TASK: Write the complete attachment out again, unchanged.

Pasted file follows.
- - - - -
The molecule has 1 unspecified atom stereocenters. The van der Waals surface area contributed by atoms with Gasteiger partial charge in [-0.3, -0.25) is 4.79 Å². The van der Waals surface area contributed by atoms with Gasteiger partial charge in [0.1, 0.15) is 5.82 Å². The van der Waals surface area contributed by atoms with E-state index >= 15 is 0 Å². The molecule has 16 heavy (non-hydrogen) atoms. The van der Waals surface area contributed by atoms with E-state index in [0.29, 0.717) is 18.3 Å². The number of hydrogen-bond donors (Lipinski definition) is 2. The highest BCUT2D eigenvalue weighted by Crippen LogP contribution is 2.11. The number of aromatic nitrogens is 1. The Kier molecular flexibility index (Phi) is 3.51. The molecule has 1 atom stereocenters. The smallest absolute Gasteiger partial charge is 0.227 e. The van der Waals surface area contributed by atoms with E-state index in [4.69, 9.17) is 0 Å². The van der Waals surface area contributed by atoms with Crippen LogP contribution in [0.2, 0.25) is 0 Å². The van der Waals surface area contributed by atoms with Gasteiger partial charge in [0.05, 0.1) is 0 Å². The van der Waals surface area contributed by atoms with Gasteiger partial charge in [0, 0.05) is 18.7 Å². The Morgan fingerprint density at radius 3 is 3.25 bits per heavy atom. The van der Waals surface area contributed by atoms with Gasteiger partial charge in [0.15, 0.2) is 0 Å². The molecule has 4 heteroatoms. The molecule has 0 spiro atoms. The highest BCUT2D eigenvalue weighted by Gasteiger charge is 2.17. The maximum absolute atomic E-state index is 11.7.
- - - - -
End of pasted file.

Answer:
The molecule has 1 unspecified atom stereocenters. The van der Waals surface area contributed by atoms with Gasteiger partial charge in [-0.3, -0.25) is 4.79 Å². The van der Waals surface area contributed by atoms with Gasteiger partial charge in [0.1, 0.15) is 5.82 Å². The van der Waals surface area contributed by atoms with E-state index >= 15 is 0 Å². The molecule has 16 heavy (non-hydrogen) atoms. The van der Waals surface area contributed by atoms with E-state index in [0.29, 0.717) is 18.3 Å². The number of hydrogen-bond donors (Lipinski definition) is 2. The highest BCUT2D eigenvalue weighted by Crippen LogP contribution is 2.11. The number of aromatic nitrogens is 1. The Kier molecular flexibility index (Phi) is 3.51. The molecule has 1 atom stereocenters. The smallest absolute Gasteiger partial charge is 0.227 e. The van der Waals surface area contributed by atoms with E-state index in [4.69, 9.17) is 0 Å². The van der Waals surface area contributed by atoms with Crippen LogP contribution in [0.2, 0.25) is 0 Å². The van der Waals surface area contributed by atoms with Gasteiger partial charge in [0.05, 0.1) is 0 Å². The van der Waals surface area contributed by atoms with Gasteiger partial charge in [0, 0.05) is 18.7 Å². The Morgan fingerprint density at radius 3 is 3.25 bits per heavy atom. The van der Waals surface area contributed by atoms with Gasteiger partial charge in [0.15, 0.2) is 0 Å². The molecule has 4 heteroatoms. The molecule has 0 spiro atoms. The highest BCUT2D eigenvalue weighted by Gasteiger charge is 2.17. The maximum absolute atomic E-state index is 11.7.